European Green Deal can be a defining moment in the fight against pollution and climate change, says green transport NGO
As the centrepiece of her political mandate, Commission President Ursula von der Leyen today presented her European Green Deal, a comprehensive climate and nature package of measures to make Europe climate neutral by 2050. The package includes: a 50-55% emissions reduction target for 2030; a climate law to reach net zero emissions by 2050; a fund worth €100 billion to finance the transition; a carbon border tax; and a series of initiatives for sectors such as transport, agriculture, chemicals, buildings and more. Transport & Environment (T&E), Europe’s leading research and campaign group on clean transport, welcomes the announcement but warns that more needs to be done in transport if we want to fully decarbonise transport and transition to a net zero economy in 2050.
William Todts, Executive Director of T&E, said: 'The European Green Deal could be a defining moment in the fight against pollution and climate change. The Commission’s plan to move to completely zero-emission cars and vans through a combination of new standards, ubiquitous charging infrastructure and green batteries is going in the right direction. The plan to end aviation’s tax holiday, make sure shipping pays for its emissions and mandate the deployment of clean fuels and technology is welcome. Of course this is just a declaration of intent. The devil will be in the details of the new laws and whether EU governments support the Green Deal, but it is a good start.”
VdL’s Green Deal announces tighter CO2 standards for cars and vans in 2021 and a clear pathway towards zero emission mobility, recognising that combustion engine vehicles must be phased out. In addition, the strategy includes plans for a final set of pollutant emission standards for cars, vans, buses, trucks with a combustion engine (euro 7), a sustainable battery package and a major effort to install recharging infrastructure across Europe. The Commission is also launching a major Just Transition Fund and seems to recognise that a successful green deal needs to be a fair deal that leaves no-one behind.
T&E also welcomes that the Commission appears willing to finally take on aviation and shipping, the biggest climate laggards. For airlines, Von der Leyen proposes to reduce free allowances in the European carbon market (known as the ETS) – increasing the cost of their pollution – and ending the kerosene tax exemption. The Commission also proposes to include shipping in the ETS, the first climate measure for the only sector of the economy that has so far escaped climate action. In this respect, it is reassuring that ICAO and IMO, the UN agencies that have been sabotaging climate progress in these two sectors for at least two decades, are only mentioned in passing as bodies that the EU should coordinate with.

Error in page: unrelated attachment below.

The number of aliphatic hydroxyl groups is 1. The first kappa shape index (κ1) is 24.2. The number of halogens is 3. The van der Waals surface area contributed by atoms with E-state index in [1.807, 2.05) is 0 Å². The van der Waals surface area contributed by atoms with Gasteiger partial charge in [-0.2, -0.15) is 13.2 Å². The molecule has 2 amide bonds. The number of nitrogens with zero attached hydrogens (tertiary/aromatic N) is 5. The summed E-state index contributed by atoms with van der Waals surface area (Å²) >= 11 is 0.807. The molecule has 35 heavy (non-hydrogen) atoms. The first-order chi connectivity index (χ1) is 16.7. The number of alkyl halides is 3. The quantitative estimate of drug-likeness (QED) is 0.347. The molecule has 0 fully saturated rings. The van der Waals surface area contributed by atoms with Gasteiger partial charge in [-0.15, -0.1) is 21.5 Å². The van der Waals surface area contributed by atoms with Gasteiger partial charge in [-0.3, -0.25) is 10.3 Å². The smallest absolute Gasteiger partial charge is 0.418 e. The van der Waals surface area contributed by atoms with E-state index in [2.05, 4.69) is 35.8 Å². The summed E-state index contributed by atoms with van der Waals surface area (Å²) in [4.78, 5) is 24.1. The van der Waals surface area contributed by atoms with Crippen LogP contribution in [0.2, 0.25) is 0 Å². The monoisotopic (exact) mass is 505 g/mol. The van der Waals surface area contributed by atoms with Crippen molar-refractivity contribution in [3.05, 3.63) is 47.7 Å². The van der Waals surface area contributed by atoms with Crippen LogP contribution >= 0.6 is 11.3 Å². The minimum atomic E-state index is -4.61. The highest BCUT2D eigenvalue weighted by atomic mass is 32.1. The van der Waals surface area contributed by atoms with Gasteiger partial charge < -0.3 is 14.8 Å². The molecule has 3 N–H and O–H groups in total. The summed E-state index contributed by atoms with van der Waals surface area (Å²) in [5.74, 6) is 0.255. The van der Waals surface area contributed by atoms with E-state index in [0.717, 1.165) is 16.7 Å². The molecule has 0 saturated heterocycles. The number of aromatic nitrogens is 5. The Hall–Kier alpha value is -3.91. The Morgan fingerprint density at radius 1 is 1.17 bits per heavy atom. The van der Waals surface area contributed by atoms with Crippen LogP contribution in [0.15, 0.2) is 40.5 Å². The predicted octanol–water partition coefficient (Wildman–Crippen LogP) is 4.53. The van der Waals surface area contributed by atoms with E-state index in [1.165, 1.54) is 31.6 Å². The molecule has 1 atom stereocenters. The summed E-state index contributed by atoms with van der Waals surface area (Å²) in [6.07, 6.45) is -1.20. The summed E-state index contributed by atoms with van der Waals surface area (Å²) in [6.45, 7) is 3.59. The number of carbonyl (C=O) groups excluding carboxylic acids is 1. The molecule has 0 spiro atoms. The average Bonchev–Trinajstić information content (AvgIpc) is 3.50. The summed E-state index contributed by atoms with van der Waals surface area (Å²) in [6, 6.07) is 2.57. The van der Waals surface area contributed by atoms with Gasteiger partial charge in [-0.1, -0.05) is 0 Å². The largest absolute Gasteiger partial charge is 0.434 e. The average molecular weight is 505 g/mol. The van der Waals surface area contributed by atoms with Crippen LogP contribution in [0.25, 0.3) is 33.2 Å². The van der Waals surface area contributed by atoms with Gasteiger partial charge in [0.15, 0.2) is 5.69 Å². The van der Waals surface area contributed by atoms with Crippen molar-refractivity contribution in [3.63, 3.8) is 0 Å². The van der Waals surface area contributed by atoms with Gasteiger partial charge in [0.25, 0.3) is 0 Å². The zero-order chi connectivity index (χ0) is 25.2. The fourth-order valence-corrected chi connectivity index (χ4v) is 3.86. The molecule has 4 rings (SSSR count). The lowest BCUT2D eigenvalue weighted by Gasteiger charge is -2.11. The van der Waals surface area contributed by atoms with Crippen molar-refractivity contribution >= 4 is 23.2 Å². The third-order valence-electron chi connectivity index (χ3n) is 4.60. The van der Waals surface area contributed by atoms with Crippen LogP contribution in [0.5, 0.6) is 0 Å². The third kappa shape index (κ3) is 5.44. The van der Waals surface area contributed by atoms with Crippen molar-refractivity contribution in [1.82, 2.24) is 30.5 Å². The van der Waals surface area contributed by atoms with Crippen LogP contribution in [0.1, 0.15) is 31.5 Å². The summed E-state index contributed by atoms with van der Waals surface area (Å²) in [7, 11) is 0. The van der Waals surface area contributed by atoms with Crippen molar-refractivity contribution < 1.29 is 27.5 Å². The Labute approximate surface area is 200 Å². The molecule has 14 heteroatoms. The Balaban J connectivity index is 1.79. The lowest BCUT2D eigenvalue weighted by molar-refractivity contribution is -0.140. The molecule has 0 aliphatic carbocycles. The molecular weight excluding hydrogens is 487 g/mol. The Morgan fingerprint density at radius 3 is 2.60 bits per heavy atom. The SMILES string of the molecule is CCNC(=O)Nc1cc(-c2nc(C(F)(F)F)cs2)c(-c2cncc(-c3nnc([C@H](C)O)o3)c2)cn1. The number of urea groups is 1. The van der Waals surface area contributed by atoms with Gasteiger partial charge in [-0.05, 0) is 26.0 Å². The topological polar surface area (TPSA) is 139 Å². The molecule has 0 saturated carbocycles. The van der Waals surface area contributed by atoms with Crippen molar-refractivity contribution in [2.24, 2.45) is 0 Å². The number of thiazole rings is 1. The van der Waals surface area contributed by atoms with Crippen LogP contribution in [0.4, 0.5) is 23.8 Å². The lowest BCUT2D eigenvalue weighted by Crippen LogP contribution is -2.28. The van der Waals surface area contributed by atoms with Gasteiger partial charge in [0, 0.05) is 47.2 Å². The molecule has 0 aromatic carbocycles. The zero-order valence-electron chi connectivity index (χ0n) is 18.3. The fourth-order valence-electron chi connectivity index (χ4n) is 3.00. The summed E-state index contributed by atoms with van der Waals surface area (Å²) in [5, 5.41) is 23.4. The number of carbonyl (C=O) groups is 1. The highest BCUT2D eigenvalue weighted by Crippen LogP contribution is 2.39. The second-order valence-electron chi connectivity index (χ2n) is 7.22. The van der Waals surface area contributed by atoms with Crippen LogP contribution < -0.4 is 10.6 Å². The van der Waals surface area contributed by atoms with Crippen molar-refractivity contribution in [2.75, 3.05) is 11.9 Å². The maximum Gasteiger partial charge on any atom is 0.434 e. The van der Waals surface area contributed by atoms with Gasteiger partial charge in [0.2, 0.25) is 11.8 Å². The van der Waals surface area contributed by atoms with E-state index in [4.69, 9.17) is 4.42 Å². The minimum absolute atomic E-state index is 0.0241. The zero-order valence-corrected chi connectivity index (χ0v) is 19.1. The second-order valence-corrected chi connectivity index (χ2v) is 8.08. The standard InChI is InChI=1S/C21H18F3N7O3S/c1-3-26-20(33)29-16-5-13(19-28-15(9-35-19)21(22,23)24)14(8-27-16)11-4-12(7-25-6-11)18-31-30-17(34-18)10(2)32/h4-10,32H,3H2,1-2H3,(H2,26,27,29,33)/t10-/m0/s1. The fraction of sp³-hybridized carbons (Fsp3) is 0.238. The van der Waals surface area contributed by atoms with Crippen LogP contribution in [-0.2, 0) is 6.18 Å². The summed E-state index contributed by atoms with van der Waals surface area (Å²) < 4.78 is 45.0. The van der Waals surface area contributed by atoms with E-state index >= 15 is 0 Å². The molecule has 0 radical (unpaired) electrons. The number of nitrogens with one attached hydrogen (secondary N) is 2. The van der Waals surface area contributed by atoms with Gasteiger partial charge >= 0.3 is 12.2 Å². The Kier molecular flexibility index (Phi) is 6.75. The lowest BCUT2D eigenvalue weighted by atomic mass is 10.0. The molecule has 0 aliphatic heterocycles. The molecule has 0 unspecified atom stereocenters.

The deal signals a green overhaul of EU and EIB investment policies, as well as plans to build upon the Taxonomy Regulation by publishing a green financing action plan in 2020.
However, T&E warned that VdL’s green programme still falls short of what’s needed to fully decarbonise transport by 2050 and, in some instances, risks repeating past mistakes. For example, the Commission’s plan to boost “sustainable alternative fuels in different sectors” risks reopening the door for gas as well as deforestation and hunger-causing biofuels. Moreover, truck emissions are ignored in this plan with the exception of the road tolling directive. The revision of CO2 standards for trucks needs to come as early as possible and must mandate zero-emission trucks.
Similarly worrying is that the Commission is considering applying the EU ETS to road transport. This failed policy championed by German carmakers would have no impact on car and truck emissions, could fatally undermine the national climate targets and shift the climate burden to motorists and truckers, and risk letting the vehicle manufacturing industry off the hook.
“We’re facing a climate and environmental emergency. We really can’t afford to waste time revisiting failed policies like the promotion of biofuels or wasting limited resources promoting gas vehicles. Europe’s green energy policy is driving deforestation and wildlife destruction worldwide. We need to end this now, not make it worse. What we do need though is a realistic plan to deploy zero-emission electrofuels in aviation and green hydrogen in shipping,” Todts added.
Transport is Europe’s biggest climate problem, representing more than a quarter (27%) of the bloc’s total greenhouse gas emissions. Transport emissions have gone up 30% since 1990 and are still rising. If the EU is to achieve its goal to move to a climate-neutral economy in 2050, the last diesel or petrol car should be sold by 2035 at the latest, with trucks following soon after.